Preventing alcohol use among American Indian, rural youth
American Indian teens drink at rates similar to other U.S. teens, but they have higher rates of alcohol use before age 15 and higher rates of alcohol problems. Rural teens in general are also at increased risk for alcohol misuse. Early prevention is critical in these populations. However, solutions for underage drinking haven't been well studied in these groups.
To address this gap, a team led by Dr. Kelli A. Komro of Emory University worked with the Cherokee Nation to test two strategies to reduce underage drinking and its consequences. The study was conducted within the Cherokee Nation area of northeastern Oklahoma. Cherokee citizens constitute nearly half the population, but whites and other racial/ethnic minorities also live within the area. The study was supported by NIH's National Institute on Alcohol Abuse and Alcoholism (NIAAA) and National Institute on Drug Abuse (NIDA). It was published in the March 2017 issue of the American Journal of Public Health.
One of the strategies was a community-organizing intervention called Communities Mobilizing for Change on Alcohol (CMCA). Teams of adults were trained to take actions to reduce youth access to alcohol in their communities through both social and commercial sources. In the other strategy, known as CONNECT, full-time school social workers conducted brief one-on-one consultations with each student each semester to encourage healthy drinking behaviors. Students who reported high-risk drinking attended follow-up sessions and were referred to specialty treatment when appropriate.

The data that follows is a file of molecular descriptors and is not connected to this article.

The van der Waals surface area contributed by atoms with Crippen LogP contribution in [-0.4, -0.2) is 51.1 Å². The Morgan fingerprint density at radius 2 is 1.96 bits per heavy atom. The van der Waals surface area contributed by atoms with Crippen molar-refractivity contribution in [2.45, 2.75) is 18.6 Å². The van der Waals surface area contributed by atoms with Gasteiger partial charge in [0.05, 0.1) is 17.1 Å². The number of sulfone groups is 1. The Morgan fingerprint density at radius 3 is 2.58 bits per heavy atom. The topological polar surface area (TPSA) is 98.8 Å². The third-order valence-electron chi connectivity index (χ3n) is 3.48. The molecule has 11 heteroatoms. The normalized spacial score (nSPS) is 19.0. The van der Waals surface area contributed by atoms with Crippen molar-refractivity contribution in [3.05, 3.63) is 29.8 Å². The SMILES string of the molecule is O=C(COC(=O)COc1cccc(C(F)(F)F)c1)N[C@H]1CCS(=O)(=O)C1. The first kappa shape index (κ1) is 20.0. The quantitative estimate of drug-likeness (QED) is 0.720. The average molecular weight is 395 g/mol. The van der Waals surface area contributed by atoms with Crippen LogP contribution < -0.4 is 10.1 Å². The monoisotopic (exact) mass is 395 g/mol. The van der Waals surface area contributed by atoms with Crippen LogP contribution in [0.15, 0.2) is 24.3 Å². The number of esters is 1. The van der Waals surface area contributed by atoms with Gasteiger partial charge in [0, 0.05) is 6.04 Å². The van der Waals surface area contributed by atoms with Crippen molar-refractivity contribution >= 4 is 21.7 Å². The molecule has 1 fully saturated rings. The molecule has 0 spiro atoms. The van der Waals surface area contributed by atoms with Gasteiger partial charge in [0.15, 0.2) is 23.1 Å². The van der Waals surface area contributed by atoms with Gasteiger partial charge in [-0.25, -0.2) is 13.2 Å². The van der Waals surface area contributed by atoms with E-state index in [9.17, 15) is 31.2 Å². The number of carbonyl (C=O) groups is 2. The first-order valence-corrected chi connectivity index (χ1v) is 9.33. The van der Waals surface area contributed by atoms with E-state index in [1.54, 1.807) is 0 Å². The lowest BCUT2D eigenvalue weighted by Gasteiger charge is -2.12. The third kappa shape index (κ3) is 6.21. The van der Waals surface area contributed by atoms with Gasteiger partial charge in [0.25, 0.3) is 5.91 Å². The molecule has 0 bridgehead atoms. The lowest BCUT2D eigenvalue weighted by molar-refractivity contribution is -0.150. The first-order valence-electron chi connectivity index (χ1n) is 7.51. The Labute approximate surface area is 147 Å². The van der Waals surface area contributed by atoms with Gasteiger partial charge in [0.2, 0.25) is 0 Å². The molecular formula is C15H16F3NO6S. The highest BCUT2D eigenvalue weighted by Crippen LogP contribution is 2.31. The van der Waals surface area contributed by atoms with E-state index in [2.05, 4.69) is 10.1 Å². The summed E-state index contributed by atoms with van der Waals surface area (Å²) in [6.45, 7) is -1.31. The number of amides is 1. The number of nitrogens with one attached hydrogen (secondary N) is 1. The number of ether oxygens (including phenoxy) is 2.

Six communities, each served by a single high school, participated in the study. Students were in 9th or 10th grade when the study began and were followed for 3 years. Students in 2 communities received both interventions. Those in 2 communities served as controls and received neither intervention. One of the remaining communities used only CMCA. The other used only CONNECT. A total of more than 1,600 students participated.
The researchers found that alcohol use, including any use and heavy drinking episodes (5 or more drinks on at least 1 occasion) in the past 30 days, was significantly reduced among students receiving either or both interventions. CMCA alone reduced alcohol use by 25 percent and any alcohol-related consequences by 22 percent. CONNECT alone reduced alcohol use by 22 percent and alcohol-related consequences by 23 percent.
"The 2 distinct interventions alone and in combination resulted in similar patterns of effect across time," Komro notes, "but, interestingly, we found no evidence that the 2 interventions combined had significantly greater effects than either alone."
Other prevention activities unrelated to the study were reported in the communities. These can affect the results of the study. In addition, outcomes were based on student self-reports, which aren't always accurate. Finally, school leadership knew which study condition their school was assigned, potentially affecting outcomes. Nevertheless, the study results were significant. They were also consistent with previous findings in other groups showing that these interventions can significantly reduce youth alcohol use.
For further information on this and other health topics, visit the web site of the National Institute of Health at www.nih.gov.